KP: How did you get Herb Alpert?
Lanz: I always loved The Tijuana Brass, and “The Lonely Bull” was one of the first songs I learned on the clarinet in the eighth grade. My new producer, Ed Thacker, had worked with Herb on another project, so we were able to get past the gatekeepers. You don’t usually get past people’s “gatekeepers” unless they know you already or there is some sort of connection. Herb really liked the song “Ferry Across the Mersey,” so he worked with us on that cut. With Ed’s contacts, we were able to bring in Tony Levin, Peter Gabriel’s bass player, and Roy Bittan, who has been with Springsteen for years. All of us are about the same age, so the concept was fun, and I had a great time doing it because it was so lighthearted. One of the statements that I was trying to make was that the way I write a lot of my music was influenced by that era. People were starting to take pop music and move into using more of a classical approach - especially Lennon and McCartney. That era of music was when songwriters really started to exercise their muscle. Up until then it was Elvis and Fabian, and people were writing songs in back rooms. They weren’t performing. They were letting teen idols do all the stuff. And then Lennon and McCartney came along, and it was a different ballgame.
KP: Especially once they got past all the teenage girls screaming.
Lanz: Exactly. They were all of a sudden able to get into their craft. Plus, it helps if you’re a genius for starters. That was part of my process. I went through a lot of that kind of material and read books and got a huge collection of the British Invasion and listened to hours and hours of it to try to understand it and internalize the whole experience. I realize that about 75% of the music that came out during that time was crap. That’s true of any time. You can usually squeeze down the best of any era’s music to a couple of records. The rest is either really derivative or not even worth listening to.
KP: One of the things that I thought was fun was that I remembered the words to most of the songs.
Lanz: I tell people I created a private karaoke album! We can all sit in our cars and sing the wrong verse, and no one cares!
KP: You are Executive Producer for Libretto Records. What is that about?
Lanz: I was playing drums at a jazz gig, and I met a friend who is a writer and the editor of a book called “The Messengers.” “Messengers” ended up being a “best seller,” but prior to its nationwide success, it was very successful in Seattle. I’d seen billboards for the book, and my friend was fascinated with it and told me about it. It’s based on true experiences with angels. I told my friend that this might be a fun book to do a soundtrack to. There have been a number books that have been released with “soundtracks” like The Celestine Prophecy and, more recently, Conversations With God. We actually approached the author of Conversations, but Windham Hill beat us to the punch. This has happened a number of times in my career, so I figure that’s a good affirmation that we are on the right track! Anyway, some of these self-help books and literature can create another reality for you. Music is a nice way to create an ancillary product to reflect the information or the feeling that you might get while reading that book.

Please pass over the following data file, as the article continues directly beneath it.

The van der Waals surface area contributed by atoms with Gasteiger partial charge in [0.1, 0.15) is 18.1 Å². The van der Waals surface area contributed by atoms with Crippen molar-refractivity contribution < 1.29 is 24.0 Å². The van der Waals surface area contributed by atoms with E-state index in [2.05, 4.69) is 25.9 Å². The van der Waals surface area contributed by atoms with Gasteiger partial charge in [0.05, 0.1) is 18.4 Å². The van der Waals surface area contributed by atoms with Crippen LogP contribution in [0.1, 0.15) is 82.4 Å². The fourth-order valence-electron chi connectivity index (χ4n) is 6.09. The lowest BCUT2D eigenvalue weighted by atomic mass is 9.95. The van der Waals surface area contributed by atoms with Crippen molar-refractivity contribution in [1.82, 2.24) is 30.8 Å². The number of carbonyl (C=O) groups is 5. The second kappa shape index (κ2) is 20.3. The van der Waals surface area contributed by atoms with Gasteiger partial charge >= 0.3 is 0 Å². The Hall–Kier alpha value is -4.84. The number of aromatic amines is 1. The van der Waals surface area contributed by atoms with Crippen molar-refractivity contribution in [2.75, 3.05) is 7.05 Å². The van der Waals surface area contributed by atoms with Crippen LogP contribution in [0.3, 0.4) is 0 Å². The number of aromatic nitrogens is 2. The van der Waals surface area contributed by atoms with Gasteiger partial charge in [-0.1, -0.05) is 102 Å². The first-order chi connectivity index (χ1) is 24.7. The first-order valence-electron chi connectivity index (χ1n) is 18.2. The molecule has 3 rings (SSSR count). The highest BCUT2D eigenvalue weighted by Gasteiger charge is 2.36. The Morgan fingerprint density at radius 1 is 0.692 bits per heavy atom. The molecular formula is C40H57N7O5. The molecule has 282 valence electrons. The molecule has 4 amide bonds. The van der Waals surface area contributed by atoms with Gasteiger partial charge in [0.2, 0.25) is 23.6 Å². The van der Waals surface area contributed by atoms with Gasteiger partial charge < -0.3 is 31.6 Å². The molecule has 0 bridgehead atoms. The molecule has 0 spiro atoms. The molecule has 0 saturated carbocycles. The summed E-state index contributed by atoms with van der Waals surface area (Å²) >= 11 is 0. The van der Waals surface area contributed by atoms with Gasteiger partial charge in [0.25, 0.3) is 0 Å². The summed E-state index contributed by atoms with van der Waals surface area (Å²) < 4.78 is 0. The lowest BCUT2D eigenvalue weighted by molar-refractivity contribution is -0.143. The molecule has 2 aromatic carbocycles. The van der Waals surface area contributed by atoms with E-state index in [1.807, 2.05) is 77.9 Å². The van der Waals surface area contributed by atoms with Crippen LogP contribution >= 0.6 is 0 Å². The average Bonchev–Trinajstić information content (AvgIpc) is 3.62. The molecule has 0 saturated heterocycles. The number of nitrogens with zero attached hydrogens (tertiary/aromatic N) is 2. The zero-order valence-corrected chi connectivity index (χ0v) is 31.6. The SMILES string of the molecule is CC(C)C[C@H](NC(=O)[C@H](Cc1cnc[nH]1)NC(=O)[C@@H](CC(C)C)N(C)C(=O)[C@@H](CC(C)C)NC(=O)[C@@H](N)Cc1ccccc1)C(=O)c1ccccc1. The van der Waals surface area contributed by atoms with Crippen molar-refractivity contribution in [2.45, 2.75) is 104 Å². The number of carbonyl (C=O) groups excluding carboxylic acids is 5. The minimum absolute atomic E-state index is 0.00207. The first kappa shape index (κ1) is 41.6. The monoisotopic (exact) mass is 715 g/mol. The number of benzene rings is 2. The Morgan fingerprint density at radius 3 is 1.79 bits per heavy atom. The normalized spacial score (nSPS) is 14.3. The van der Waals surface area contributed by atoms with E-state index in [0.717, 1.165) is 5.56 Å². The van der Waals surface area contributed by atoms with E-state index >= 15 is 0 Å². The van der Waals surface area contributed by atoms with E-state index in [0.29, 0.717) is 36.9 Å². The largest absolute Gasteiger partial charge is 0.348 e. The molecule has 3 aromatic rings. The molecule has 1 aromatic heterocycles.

KP: Did you play on “The Messengers”?
Lanz: I got in touch with the authors, who live fairly close to me in Portland, Oregon, and after speaking to one of them, I was inspired and started writing music. There will be music on my next album that was inspired by this whole experience, but because of politics, which loom heavily in the music business, I wasn’t able to do anything but be executive producer. That process was great, though. I was given a huge catalog of music from Polygram, and I went through and selected an album’s worth of material that I felt worked, at least in an impressionistic way, to support the information and the effect that this book had on me - and that I thought it might have on other people. There are a couple of really nice harp pieces that I thought were very angelic, and a really beautiful choral piece by Rachmaninoff. There are also three pieces by Secret Garden. The half instrumental and half choral, all very soft. I thought the name “Libretto Records” would give people a good idea of what the label was going to be about.
KP: Is Libretto going to do mostly “soundtrack” recordings?
Lanz: That’s where we started, but we don’t know how it’s going to evolve. Right now I’m trying to trace down Sherman Alexi, the man who wrote “Smoke Signals.” He’s a Native American and a great writer who lives up here, and he’s written a couple of books of poetry. He grew up on reservations, and the images are kind of dark, but humorous and very human. I thought it would be great to create a collection of Native American music, played by Indians (not white guys trying to sound like Indians!) - something that would be reflective of the Native American experience. We’re also looking at people who do imaginative cookbooks. There are a pair of women - I think they’re called The Chili Sisters or something. The Chili something - the Red Pepper Girls? Anyway, they do real spicy kind of food, so an album of salsa music or Latino-type music would be fun. Music to cook by. I think people find music and use it in their lives all the time anyway, so this is a way to help them orchestrate their experiences. Music to live by - that’s what Libretto is all about.